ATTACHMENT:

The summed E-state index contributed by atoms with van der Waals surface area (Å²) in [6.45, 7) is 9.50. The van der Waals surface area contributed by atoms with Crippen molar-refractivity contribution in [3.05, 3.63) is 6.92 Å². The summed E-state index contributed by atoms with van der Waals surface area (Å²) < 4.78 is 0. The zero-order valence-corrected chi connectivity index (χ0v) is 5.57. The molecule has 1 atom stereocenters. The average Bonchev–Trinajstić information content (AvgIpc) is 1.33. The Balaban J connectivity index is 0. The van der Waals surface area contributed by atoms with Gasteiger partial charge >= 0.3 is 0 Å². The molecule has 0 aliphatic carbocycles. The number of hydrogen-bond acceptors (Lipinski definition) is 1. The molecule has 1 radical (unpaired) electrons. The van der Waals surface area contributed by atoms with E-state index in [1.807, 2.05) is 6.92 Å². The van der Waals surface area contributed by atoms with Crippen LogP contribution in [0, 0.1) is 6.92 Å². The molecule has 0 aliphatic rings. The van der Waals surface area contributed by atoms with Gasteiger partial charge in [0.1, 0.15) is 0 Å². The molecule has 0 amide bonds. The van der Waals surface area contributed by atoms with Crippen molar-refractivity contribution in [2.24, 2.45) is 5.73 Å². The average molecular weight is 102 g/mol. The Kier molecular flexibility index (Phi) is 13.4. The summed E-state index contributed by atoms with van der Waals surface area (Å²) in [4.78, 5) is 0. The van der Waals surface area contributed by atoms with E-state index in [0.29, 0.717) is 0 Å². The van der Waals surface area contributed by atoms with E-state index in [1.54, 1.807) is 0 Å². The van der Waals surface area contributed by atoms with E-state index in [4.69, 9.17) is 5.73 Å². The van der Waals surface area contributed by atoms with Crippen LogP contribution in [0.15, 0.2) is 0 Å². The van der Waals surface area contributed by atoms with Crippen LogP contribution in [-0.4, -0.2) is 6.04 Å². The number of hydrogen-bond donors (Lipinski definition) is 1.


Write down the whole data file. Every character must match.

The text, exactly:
The summed E-state index contributed by atoms with van der Waals surface area (Å²) in [6.45, 7) is 9.50. The van der Waals surface area contributed by atoms with Crippen molar-refractivity contribution in [3.05, 3.63) is 6.92 Å². The summed E-state index contributed by atoms with van der Waals surface area (Å²) < 4.78 is 0. The zero-order valence-corrected chi connectivity index (χ0v) is 5.57. The molecule has 1 atom stereocenters. The average Bonchev–Trinajstić information content (AvgIpc) is 1.33. The Balaban J connectivity index is 0. The van der Waals surface area contributed by atoms with Gasteiger partial charge >= 0.3 is 0 Å². The molecule has 0 aliphatic carbocycles. The number of hydrogen-bond acceptors (Lipinski definition) is 1. The molecule has 1 radical (unpaired) electrons. The van der Waals surface area contributed by atoms with E-state index in [1.807, 2.05) is 6.92 Å². The van der Waals surface area contributed by atoms with Crippen LogP contribution in [0, 0.1) is 6.92 Å². The molecule has 0 aliphatic rings. The van der Waals surface area contributed by atoms with Gasteiger partial charge in [0.1, 0.15) is 0 Å². The molecule has 0 amide bonds. The van der Waals surface area contributed by atoms with Crippen molar-refractivity contribution in [2.24, 2.45) is 5.73 Å². The average molecular weight is 102 g/mol. The Kier molecular flexibility index (Phi) is 13.4. The summed E-state index contributed by atoms with van der Waals surface area (Å²) in [4.78, 5) is 0. The van der Waals surface area contributed by atoms with E-state index in [0.29, 0.717) is 0 Å². The van der Waals surface area contributed by atoms with E-state index in [1.54, 1.807) is 0 Å². The van der Waals surface area contributed by atoms with E-state index in [4.69, 9.17) is 5.73 Å². The van der Waals surface area contributed by atoms with Crippen LogP contribution in [0.15, 0.2) is 0 Å². The van der Waals surface area contributed by atoms with Crippen LogP contribution in [-0.4, -0.2) is 6.04 Å². The number of hydrogen-bond donors (Lipinski definition) is 1.